Interview with Sarah Chou, Finance Support Assistant

May 1, 2024

Learn about the Intersection staff in this interview with Intersection’s Finance Support Assistant, Sarah Chou. Sarah graduated Cum Laude from Wellesley College with a B.A. in History and a minor in Economics. Sarah was inspired by the transformative power of art from a young age. Her work in nonprofit arts integrates her passion for creativity, beauty, networking, and equity. In her free time, Sarah is a freelance dancer in San Francisco and has performed with SFDanceworks and ODC/Dance Company.

Please describe your role at Intersection as well as your personal art practice.
I’m part of the Finance Team at Intersection, and more specifically my role is the Finance Support Assistant. I work on Intersection’s weekly Request for Payment process, and other related tasks where I can help the team. I’m always excited to communicate with our fiscally sponsored members on a consistent basis and learn about their upcoming events. My one year mark of being at Intersection is coming up soon, and I look forward to even more growth and connection.

Outside of Intersection, I also work as a freelance dancer and choreographer.

Where do you find inspiration?
I’ve always found my sources of inspiration to be quite varied and sometimes it isn’t necessarily art related, but it’s generally always from people. It also ranges from close friends to complete strangers. For example, I have a friend whose goal is to complete a marathon in the coming years. I have a few friends who are building their own startups or producing their own shows. These are different, yet all massive undertakings that require so much persistence; it encourages me to pursue my own goals no matter how big or daunting they may seem. I’ve always been incredibly inspired by people who have dedicated their lives to activism and fighting for equality or justice and how they can use their privilege for change. You don’t need to know someone personally to be positively influenced by their actions.

How do you manage your personal art practice and professional life? Do you have any tips for artists in the Bay who also work 9-5?
These days I think it’s all about embracing balance and giving yourself some grace. It’s realizing that you go through phases where you could be extremely busy with both work and art one month, and the next month you just have your work to focus on. I also think it’s especially unique and difficult for dancers, at least in my experience, because so many awesome projects happen during traditional working hours. You really have to create the time for what you want to do career wise. Sometimes it’s being in the studio by yourself on holidays or weekends, and most times it’s getting into class whenever you can so you can keep your technique up. I always have to remind myself that just because I am not physically dancing 9-5, doesn’t mean I am not growing as an artist. It helps with burnout as well, and ultimately I get to approach class and creation with a lot of clarity and perspective. It really has become a practice for me, rather than just another job.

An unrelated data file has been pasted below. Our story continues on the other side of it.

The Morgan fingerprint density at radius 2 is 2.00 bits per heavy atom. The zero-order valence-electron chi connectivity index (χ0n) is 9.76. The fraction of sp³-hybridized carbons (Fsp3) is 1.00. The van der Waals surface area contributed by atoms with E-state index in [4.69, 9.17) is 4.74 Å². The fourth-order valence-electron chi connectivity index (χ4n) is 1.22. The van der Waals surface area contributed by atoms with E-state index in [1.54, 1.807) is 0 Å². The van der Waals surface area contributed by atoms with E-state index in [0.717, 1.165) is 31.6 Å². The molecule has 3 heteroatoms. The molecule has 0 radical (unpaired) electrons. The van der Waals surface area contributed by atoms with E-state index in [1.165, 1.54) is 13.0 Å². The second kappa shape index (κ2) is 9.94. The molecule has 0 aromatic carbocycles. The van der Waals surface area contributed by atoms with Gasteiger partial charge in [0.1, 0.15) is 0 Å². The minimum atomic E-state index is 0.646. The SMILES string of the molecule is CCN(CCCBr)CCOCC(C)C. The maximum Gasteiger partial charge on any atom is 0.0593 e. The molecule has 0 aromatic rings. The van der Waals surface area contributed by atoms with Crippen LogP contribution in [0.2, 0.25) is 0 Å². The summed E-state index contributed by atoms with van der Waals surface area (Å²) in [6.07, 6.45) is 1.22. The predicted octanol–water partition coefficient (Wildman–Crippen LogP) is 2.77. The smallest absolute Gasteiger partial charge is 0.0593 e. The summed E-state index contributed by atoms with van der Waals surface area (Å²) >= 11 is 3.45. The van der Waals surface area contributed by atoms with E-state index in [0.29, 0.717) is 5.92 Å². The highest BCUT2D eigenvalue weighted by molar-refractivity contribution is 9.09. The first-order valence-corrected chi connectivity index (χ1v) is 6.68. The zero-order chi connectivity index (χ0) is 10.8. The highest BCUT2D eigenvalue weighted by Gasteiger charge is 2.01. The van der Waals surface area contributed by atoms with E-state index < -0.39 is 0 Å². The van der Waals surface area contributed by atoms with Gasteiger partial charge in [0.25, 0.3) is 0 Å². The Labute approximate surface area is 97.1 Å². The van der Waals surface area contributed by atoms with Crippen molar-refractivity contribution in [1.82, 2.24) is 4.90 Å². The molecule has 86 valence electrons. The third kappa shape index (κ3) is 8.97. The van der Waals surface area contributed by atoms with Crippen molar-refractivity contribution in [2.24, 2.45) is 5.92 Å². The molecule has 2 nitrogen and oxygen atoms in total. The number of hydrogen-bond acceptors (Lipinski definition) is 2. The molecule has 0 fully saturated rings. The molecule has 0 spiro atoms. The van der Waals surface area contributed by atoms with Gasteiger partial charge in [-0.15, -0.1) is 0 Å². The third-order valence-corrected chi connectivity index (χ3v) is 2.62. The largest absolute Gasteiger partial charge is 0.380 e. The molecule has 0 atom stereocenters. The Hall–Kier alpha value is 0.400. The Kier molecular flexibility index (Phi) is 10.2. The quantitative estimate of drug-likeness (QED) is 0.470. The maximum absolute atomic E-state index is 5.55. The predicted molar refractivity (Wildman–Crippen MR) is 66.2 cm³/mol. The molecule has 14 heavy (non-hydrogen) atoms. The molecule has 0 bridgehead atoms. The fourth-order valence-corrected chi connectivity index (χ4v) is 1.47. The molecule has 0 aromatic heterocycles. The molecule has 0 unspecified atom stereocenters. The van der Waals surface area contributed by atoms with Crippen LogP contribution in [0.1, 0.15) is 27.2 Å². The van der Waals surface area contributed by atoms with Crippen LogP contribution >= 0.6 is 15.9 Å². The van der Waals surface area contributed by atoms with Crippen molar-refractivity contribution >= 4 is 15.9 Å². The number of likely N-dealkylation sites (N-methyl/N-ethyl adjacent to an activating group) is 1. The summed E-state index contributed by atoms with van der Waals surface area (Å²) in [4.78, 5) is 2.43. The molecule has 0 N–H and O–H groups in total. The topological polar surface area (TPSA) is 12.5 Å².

What is something interesting you’ve learned about the Bay Area art scene while working at Intersection?
Abundance is the word I would use! There is always something happening, whether it’s performances, installations, festivals, etc. That’s probably obvious to some people, but the Bay sometimes feels so tech dominant that I just didn’t realize just how many active artists there are – probably an innumerable amount. Being at Intersection always reminds me that art is and has always been at the forefront of Bay Area culture, as a means of protest, expression, exploration, community and so much more.

What inspires you about working at Intersection?
So much! I always feel inspired by my colleagues, not only in the work they do for Intersection, but the way they approach and reflect on art. I feel like I’m always learning different perspectives of what art means to someone. I’m inspired by our members and their innovation. There are projects that have truly opened my eyes to what is possible. Lastly I’m inspired by history, by Intersection’s decades long commitment to artists themselves and support for work that challenges and changes the communities occupied. I feel privileged to be contributing to this history, one day at a time.

We hope you enjoyed this interview with Sarah! Meet the entire Intersection for the Arts’ staff here


Intersection for the Arts respectfully acknowledges that we are based in Yelamu: the traditional, unceded lands of the Ohlone people. We pay our respects to elders both past and present.